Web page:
Stanley Kubrick's Boxes
August 2, 2008 2:40 PM   Subscribe

Stanley Kubrick's Boxes: is it possible to get to understand such a man – and his extraordinary working methods – by looking through the hundreds of boxes he left behind?

Documentarian and author Jon Ronson (previously) has spent the past few years sifting through Kubrick's house and the Stanley Kubrick Archive at the University of Arts London.
posted by carsonb (18 comments total) 39 users marked this as a favorite
Oh wow, Stanley Kubrick and Jon Ronson in a single post. I'm relishing the prospect. Thanks, carsonb.
posted by WPW at 2:44 PM on August 2, 2008

I remember reading about this in the Guardian some while ago. Good stuff, thanks for the links.
posted by Dumsnill at 2:48 PM on August 2, 2008

Speaking of Kubrick and documentaries, here's more good fun for a lazy Saturday:

Day of the Fight (1951) - "Mached pairs of men will get up on a canvas-covered platform and commit legal assault and lawful battery." A documentary short by Stanley Kubrick

The Flying Padre (1951) - "A short documenting two days in the life of Father Stadmueller, a priest/pilot in New Mexico who flys his mono-plane to various regions of the state to help those in need." by Stanley Kubrick

The Seafarers (Part 2) (1952) - "[Extolling] the benefits of membership to the Seafarers International Union." by Stanley Kubrick
posted by carsonb at 3:00 PM on August 2, 2008 [9 favorites]

OK, can I just say how much I frickin' love the TCM website? Yeah? Thanks, now carry on.
posted by carsonb at 3:03 PM on August 2, 2008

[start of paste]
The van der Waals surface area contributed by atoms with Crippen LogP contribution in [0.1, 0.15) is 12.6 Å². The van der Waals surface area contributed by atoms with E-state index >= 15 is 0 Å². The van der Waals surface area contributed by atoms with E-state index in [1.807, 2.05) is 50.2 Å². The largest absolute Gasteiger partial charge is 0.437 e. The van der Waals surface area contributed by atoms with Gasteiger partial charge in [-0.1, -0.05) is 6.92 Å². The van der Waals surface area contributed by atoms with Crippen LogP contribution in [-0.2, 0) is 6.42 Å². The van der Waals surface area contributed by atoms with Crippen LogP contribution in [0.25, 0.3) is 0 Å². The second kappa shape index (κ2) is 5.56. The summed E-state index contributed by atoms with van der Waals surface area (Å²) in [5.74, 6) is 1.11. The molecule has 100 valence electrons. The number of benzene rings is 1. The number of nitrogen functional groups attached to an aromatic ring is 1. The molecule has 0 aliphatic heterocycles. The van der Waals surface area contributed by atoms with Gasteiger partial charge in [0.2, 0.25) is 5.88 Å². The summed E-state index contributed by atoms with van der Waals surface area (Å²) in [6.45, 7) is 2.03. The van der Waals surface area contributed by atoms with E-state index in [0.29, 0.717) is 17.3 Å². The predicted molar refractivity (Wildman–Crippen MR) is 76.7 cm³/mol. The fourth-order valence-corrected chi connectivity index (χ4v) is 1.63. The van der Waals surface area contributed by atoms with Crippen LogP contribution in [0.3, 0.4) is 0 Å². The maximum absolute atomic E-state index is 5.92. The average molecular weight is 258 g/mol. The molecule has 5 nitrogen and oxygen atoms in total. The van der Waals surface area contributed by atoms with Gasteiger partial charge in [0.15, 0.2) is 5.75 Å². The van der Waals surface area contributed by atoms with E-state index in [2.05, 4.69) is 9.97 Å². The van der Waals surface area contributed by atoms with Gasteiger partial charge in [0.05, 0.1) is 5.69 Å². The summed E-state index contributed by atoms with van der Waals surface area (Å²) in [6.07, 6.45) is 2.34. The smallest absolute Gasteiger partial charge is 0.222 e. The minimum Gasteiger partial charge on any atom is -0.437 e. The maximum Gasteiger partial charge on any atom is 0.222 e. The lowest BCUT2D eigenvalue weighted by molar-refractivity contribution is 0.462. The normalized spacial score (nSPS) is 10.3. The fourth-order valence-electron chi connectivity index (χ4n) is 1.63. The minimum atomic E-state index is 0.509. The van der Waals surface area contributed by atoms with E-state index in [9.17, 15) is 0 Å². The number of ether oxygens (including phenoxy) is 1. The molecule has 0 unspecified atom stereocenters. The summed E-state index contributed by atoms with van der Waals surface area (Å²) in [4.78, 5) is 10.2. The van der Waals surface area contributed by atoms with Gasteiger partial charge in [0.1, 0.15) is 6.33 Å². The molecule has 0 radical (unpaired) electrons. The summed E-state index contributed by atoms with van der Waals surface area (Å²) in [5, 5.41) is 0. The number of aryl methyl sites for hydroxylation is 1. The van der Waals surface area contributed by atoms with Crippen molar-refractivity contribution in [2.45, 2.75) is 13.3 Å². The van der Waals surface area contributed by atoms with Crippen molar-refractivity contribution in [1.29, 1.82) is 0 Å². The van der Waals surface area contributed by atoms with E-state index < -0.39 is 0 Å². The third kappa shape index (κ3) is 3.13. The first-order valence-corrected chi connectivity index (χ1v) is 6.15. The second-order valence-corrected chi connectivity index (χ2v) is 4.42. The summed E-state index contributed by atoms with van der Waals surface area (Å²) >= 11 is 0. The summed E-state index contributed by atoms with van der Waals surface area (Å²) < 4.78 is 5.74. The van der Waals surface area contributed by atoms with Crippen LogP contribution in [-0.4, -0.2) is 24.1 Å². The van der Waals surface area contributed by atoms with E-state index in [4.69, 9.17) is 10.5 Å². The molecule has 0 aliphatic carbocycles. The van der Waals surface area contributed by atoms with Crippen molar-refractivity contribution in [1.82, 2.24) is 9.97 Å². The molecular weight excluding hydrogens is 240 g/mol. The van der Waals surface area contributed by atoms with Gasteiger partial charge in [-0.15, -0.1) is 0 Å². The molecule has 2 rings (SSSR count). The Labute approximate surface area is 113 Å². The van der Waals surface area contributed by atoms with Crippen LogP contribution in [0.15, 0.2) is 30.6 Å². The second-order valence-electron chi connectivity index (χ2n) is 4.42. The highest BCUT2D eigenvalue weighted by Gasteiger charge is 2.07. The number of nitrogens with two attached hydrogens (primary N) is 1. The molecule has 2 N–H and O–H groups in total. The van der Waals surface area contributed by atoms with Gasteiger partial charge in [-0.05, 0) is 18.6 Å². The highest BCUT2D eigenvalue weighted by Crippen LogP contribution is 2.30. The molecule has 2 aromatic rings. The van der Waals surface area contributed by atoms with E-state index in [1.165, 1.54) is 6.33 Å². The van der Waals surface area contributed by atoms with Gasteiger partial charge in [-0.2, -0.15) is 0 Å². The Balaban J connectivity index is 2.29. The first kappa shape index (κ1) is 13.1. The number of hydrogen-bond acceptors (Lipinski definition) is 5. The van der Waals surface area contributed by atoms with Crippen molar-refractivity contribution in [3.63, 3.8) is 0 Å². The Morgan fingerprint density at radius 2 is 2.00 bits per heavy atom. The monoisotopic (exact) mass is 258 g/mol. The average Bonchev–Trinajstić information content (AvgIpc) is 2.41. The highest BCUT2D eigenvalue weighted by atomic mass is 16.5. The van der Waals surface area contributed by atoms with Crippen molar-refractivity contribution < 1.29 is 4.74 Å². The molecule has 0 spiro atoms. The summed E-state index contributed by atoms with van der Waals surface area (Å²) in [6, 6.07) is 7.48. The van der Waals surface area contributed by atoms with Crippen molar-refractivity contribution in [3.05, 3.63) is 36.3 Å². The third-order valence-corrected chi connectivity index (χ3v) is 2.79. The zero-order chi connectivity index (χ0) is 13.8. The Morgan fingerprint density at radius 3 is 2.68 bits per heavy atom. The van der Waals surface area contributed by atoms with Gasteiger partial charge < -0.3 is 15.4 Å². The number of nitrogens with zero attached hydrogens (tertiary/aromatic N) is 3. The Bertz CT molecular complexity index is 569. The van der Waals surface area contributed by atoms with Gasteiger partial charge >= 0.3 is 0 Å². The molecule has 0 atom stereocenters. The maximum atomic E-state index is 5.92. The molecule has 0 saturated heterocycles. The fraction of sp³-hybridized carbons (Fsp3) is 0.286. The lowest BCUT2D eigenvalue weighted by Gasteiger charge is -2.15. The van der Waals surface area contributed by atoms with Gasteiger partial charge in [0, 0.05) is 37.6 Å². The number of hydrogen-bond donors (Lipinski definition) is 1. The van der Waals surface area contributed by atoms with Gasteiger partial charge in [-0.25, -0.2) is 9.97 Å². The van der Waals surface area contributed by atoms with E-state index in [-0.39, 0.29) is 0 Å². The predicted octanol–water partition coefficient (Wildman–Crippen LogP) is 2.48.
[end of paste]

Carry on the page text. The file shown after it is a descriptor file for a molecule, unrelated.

Man it would have been a lot easier to make a Kubrik movie if the internet had been around instead of sending his poor assistants out everywhere to research stuff.
posted by empath at 5:30 PM on August 2, 2008

Really enjoyed watching Boxes a few days ago (found somehow thru this post). Thanks for making it stand out and giving it context.

I loved the part where he interviews the "crank" letter writer from years ago. The fact that Kubrick filed all his fan letters away was not too surprising, but neat that he obviously read them all, which I'm guessing a lot of famous filmmakers wouldn't bother with.
posted by wundermint at 6:04 PM on August 2, 2008

Watching this reminds me of how much I miss looking forward to the next Stanley Kubrick picture the way I once did. Honestly I can't help thinking the guy was a little nuts, but if that's what it took for him to make those wonderful films, who am I to judge.
posted by nola at 6:10 PM on August 2, 2008 [1 favorite]

That was fascinating, thanks carsonb.
posted by rubin at 6:15 PM on August 2, 2008

Watched this the other day. What struck me was the way that Kubrick's preoccupation with order and perfection started out as a valuable asset, enabling him to make some incredible films. And then, as preoccupation edged towards obsession, it began to impair his ability to work.

Did his early success provide him with the resources to push these traits to an extreme, or would it have happened anyway? If Kubrick hadn't made films, would he have ended up with a house filled with shopping bags carefully cross-referenced by date and shop, and cabinets full of thousands of bits of string that might be useful?
posted by xchmp at 7:05 PM on August 2, 2008

The rhythym of genius, indeed.